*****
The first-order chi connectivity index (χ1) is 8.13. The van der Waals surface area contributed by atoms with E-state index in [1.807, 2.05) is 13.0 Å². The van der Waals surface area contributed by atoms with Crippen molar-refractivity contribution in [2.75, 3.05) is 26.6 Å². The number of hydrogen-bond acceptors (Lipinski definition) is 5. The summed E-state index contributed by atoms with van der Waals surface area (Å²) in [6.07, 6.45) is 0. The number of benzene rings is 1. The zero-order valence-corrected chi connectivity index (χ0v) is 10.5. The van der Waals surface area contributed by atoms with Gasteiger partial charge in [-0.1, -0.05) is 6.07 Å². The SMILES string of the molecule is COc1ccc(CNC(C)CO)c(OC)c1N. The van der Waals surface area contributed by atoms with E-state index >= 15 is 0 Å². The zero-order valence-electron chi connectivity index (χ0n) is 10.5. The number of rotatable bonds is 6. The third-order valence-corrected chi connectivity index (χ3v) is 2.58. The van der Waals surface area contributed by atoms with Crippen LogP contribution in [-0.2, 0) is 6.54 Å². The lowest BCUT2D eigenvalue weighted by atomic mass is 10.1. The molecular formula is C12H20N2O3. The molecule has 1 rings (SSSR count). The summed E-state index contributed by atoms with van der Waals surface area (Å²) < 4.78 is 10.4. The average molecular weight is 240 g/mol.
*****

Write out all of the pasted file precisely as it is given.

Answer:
The first-order chi connectivity index (χ1) is 8.13. The van der Waals surface area contributed by atoms with E-state index in [1.807, 2.05) is 13.0 Å². The van der Waals surface area contributed by atoms with Crippen molar-refractivity contribution in [2.75, 3.05) is 26.6 Å². The number of hydrogen-bond acceptors (Lipinski definition) is 5. The summed E-state index contributed by atoms with van der Waals surface area (Å²) in [6.07, 6.45) is 0. The number of benzene rings is 1. The zero-order valence-corrected chi connectivity index (χ0v) is 10.5. The van der Waals surface area contributed by atoms with Gasteiger partial charge in [-0.1, -0.05) is 6.07 Å². The SMILES string of the molecule is COc1ccc(CNC(C)CO)c(OC)c1N. The van der Waals surface area contributed by atoms with E-state index >= 15 is 0 Å². The zero-order valence-electron chi connectivity index (χ0n) is 10.5. The number of rotatable bonds is 6. The third-order valence-corrected chi connectivity index (χ3v) is 2.58. The van der Waals surface area contributed by atoms with Crippen LogP contribution in [-0.2, 0) is 6.54 Å². The lowest BCUT2D eigenvalue weighted by atomic mass is 10.1. The molecular formula is C12H20N2O3. The molecule has 1 rings (SSSR count). The summed E-state index contributed by atoms with van der Waals surface area (Å²) < 4.78 is 10.4. The average molecular weight is 240 g/mol.